Here's one more that got me a little riled:
"Q My penis is small. Please tell me what sex positions can make my girlfriend feel tighter during sex.

Dr. Locker: If you feel like you’ve pulled your Miata into the center of a three-car garage, there are things you can do to make those walls close in around you. First, a drier vagina feels tighter. Many post-menopausal women naturally lubricate less, but if your girlfriend is younger and lubricates well, then there are other things you can do. You can enter her before she is fully lubricated (if she's okay with this idea). Or use a non-lubricated condom to increase dryness and tightness. Also, there are certain times of the month when a woman is naturally lubricating less, so have your woman take note of these and alert you." She goes on to talk about positions that help in this situation.

What she does not tell this man here is that penetration without lubrication is, at best, uncomfortable and at worst, painful and dangerous, for a woman. Not only does the friction hurt but as a woman gets aroused, her vagina widens and lengthens, making it easier for her to accept the penetration. Without that, it can hurt quite a bit. The absence of that widening and lengthening might be more pleasurable for him but it won't be for her. Lack of lubrication during sex can also cause abrasion which can lead to an uncomfortable itchy feeling and can actually provide opportunities for bacteria and viruses to get into the body. So really, her suggestion here is not particularly great for the woman. Her advice on positions is probably a much better option. He could also try things that make his penis feel a bit larger and more sensitive like a constriction ring. She could work on her kegel exercises which may give her more muscular control to be able to actively tighten around him more. There are a lot of better options than the first thing she went to here. It's something a person could definitely do, but again, the short and sweet does not outline the problems with going with this solution.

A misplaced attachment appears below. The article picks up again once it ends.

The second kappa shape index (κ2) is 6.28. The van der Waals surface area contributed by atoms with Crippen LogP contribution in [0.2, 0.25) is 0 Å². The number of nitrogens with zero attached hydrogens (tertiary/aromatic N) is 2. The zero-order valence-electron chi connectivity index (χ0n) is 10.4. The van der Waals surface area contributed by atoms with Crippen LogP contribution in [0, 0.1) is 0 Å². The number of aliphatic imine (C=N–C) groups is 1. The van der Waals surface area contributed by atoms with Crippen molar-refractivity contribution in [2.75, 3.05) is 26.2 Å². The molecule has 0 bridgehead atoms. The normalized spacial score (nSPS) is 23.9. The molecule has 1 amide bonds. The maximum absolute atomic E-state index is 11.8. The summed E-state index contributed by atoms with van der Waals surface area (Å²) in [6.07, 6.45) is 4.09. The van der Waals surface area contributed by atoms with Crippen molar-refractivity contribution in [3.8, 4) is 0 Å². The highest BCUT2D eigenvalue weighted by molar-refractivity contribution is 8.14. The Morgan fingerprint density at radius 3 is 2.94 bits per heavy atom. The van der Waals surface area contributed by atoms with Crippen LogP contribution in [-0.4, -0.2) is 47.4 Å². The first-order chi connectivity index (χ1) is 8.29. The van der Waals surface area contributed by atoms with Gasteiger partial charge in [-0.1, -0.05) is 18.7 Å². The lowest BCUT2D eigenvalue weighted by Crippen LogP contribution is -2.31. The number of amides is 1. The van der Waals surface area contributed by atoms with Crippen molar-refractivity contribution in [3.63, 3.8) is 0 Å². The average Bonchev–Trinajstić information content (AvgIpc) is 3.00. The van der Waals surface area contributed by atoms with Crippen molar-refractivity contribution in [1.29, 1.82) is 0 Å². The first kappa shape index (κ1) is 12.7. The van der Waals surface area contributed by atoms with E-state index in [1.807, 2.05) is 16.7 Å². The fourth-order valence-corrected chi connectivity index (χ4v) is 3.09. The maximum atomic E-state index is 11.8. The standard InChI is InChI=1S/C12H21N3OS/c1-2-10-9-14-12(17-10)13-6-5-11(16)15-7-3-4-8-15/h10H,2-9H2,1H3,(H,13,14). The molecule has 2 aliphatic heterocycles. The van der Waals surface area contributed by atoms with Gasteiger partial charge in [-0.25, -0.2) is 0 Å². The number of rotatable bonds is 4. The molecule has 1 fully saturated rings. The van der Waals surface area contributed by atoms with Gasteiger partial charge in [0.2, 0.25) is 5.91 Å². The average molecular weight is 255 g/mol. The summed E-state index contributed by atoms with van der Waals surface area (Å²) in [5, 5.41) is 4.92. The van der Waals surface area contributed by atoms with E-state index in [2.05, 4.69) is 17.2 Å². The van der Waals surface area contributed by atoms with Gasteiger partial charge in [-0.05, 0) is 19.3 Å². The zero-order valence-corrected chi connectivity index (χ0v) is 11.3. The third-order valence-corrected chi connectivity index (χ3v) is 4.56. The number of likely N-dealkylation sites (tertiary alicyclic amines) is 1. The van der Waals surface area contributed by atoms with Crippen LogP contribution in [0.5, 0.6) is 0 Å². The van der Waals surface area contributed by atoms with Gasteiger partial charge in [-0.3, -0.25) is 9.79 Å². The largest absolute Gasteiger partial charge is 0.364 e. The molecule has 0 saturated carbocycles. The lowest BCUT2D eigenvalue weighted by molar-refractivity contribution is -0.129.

So I'm not able to give sex advice in 20 words or less except when the questions is "I've never had a vibrator should I get one". The answer is yes!